GoTriple's project summary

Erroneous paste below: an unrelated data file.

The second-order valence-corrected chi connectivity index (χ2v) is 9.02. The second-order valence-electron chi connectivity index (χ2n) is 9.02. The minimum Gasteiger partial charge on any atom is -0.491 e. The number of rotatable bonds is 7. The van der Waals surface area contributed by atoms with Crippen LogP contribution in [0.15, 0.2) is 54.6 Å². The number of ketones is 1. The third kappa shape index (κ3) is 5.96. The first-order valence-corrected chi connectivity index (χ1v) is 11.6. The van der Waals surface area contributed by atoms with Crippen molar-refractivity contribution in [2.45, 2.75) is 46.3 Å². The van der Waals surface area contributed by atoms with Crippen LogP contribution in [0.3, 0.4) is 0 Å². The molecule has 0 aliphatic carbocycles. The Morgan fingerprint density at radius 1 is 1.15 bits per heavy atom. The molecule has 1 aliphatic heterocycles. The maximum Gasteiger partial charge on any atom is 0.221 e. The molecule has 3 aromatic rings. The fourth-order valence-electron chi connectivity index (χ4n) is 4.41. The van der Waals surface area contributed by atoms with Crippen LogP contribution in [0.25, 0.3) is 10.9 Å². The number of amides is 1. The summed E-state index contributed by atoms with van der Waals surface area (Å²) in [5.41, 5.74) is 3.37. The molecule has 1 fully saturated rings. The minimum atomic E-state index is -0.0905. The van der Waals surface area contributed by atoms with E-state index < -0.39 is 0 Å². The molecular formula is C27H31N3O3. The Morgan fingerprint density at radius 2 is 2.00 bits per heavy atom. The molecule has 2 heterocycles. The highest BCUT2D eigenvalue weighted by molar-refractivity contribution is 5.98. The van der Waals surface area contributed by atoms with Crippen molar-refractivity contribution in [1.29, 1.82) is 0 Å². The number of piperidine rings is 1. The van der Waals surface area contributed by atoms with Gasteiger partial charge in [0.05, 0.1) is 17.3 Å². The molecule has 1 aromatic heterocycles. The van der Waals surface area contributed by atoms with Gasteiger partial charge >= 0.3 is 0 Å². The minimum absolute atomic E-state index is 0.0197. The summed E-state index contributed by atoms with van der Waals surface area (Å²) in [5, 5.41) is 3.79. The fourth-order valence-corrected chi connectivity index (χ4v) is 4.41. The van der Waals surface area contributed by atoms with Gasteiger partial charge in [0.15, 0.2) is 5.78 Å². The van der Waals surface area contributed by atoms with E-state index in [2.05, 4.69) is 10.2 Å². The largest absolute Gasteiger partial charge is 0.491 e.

Cooperation with others is common and beneficial in organizational as well as personal settings. Working together allows people to achieve mutually beneficial outcomes and prosper. While the benefits of cooperation are clear, recent work suggests that when people work together (rather than alone) they are more likely to engage in dishonest acts aimed at boosting their profit, apparently because it is easier to justify lying when others share the profit. It thus seems plausible that experiencing cooperation from counterparts may increase people’s likelihood to reciprocate, even when reciprocation requires bending ethical rules. The main aim of the proposed research is to explore whether, and how, cooperation increases people’s concerns regarding their counterparts’ outcomes, and thus encourages bending ethical rules in order to profit the cooperating others. Such dishonest reciprocation, may not only allow one to display care about the other’s outcome, but also increase the likelihood of future cooperation, potentially leading to a slippery-slope spiral of unethical misconduct. Addressing this possibility, a theoretical process-model is developed in which the degree of unethical behavior depends on the degree of experienced cooperation. Specifically, the proposed research has three aims: Identifying (1) situations in which experiencing cooperation translates into dishonest behavior benefiting the other; (2) psychological mechanisms underlying such dishonesty; and (3) situational factors that may remedy such undesired unethical behaviors. The model is systematically tested by employing experimental social psychological and behavioral economic paradigms. Beyond its theoretical contribution to understanding the effects of cooperation on unethical behavior, the project has societal relevance in crafting interventions tailored to boost ethical behavior in organizations and society.